Negotiated modification of many Municipal Council Local Laws. When they were drafted at the end of 1995 most of the Councils had included provisions requiring every householder to have a permit for the storage of second hand goods or vehicles on their own property. Most Local laws now allow for hobby activities or rely on requirements to maintain the amenity of the neighborhood. Work still continues.
The saving to every householder in one third of Victoria's Municipalities being at least $50 per annum.
Co-operated with Professor Donald Stedman from Denver University, Colorado and the R.A.C.V. in testing drive-by emission testing equipment which is now accepted throughout the world as an effective method of testing many vehicles to detect gross polluters.
Conducted emission tests in 1992 on over 100 vehicles from the historic fleet which gave us the basis to continue discussions with legislators and others regarding the general condition of vehicles in the historic fleet.
Established a good working relationship with Vic Roads management and staff.
Established a network for club contact. Proposed changes to the Associations Incorporation Act in 1996 were quickly brought to the attention of clubs which were likely to be most affected. They were able to put submissions to the review panel in time for consideration.
Researched, produced and published five editions of the Club Permit Handbook. The fifth edition was published in June 2011 with the second revision published in October 2015. A series of Frequently Asked Questions (FAQs) are now provided in the handbook to quickly resolve any questions arising from CPS holders and their clubs.
VicRoads has endorsed this publication which is available to-
all authorised Clubs,
all VicRoads Offices,
appropriate departments within the Victoria Police, and many enthusiasts in Victoria.
Negotiated extensions to the Club Permit Scheme
In 1984 the rolling 25 year cut off was achieved. Once a vehicle is 25 years old it is eligible provided its owner is a member of a VicRoads Approved Club, and the vehicle has been declared safe to be on the road by virtue of a Roadworthy Certificate or a report from Club Vehicle Inspectors.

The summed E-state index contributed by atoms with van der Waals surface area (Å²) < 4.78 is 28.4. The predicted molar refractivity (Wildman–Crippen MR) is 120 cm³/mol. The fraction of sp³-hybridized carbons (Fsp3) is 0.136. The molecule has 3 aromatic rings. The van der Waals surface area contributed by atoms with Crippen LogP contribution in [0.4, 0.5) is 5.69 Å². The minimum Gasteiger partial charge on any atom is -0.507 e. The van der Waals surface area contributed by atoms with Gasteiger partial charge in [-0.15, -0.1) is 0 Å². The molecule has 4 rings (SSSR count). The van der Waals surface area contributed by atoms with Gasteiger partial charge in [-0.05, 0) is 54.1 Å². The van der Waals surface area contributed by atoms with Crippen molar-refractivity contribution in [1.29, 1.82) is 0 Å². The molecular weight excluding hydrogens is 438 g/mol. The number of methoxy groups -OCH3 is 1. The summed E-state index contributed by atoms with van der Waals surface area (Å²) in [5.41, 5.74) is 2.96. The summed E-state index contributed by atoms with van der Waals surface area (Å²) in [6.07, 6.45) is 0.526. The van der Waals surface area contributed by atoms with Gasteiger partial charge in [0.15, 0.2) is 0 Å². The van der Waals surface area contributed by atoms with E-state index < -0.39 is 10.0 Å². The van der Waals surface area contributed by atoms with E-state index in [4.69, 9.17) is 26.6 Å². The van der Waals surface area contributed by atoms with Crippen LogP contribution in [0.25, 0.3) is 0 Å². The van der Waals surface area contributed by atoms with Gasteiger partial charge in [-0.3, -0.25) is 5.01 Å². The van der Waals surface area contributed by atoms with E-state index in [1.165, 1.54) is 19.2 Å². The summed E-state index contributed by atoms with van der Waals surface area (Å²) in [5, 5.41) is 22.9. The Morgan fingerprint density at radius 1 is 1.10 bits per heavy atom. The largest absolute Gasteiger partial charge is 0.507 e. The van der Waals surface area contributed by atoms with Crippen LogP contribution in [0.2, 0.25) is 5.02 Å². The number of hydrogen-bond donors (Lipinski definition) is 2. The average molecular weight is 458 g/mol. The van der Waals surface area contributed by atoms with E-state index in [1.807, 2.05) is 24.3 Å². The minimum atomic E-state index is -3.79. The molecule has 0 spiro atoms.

In 1991 Special Use vouchers were introduced so that vehicles could be driven on non-Club outings
In 1995 Left Hand Drive vehicles were re-admitted to the scheme, provided they were built before 1 January 1969.
Owners of hobby vehicles built after 1942 have the option of saving over $600 per annum by putting their over 25 year old vehicle on Club Plates.
In 2011 the 45 and 90 day permits with a log book were introduced by VicRoads
Put submissions to the Federal Government working parties regarding the Moveable Cultural Heritage Act - an on-going commitment.
Negotiated a group Public Liability Insurance Scheme for car clubs in 1997. More than 80% of clubs would save approximately $200 pa in premiums.
Gained recognition from Federal, State and Local Governments as the largest State level body in Australia and is regularly presented with drafts of proposed legislation for comment prior to enactment.
Continued to receive invitations from various groups to attend seminars applicable to motoring generally to make sure that the historic fleet is not disadvantaged when changes are to be made.
Run Information seminars for car club members covering issues such as Accounting/financial, legal liability, Incorporation, insurance, Club Permit Scheme etc etc.
Run Restoration seminars for car club members covering issues such as repair processes, services and products presented by specialists in their field.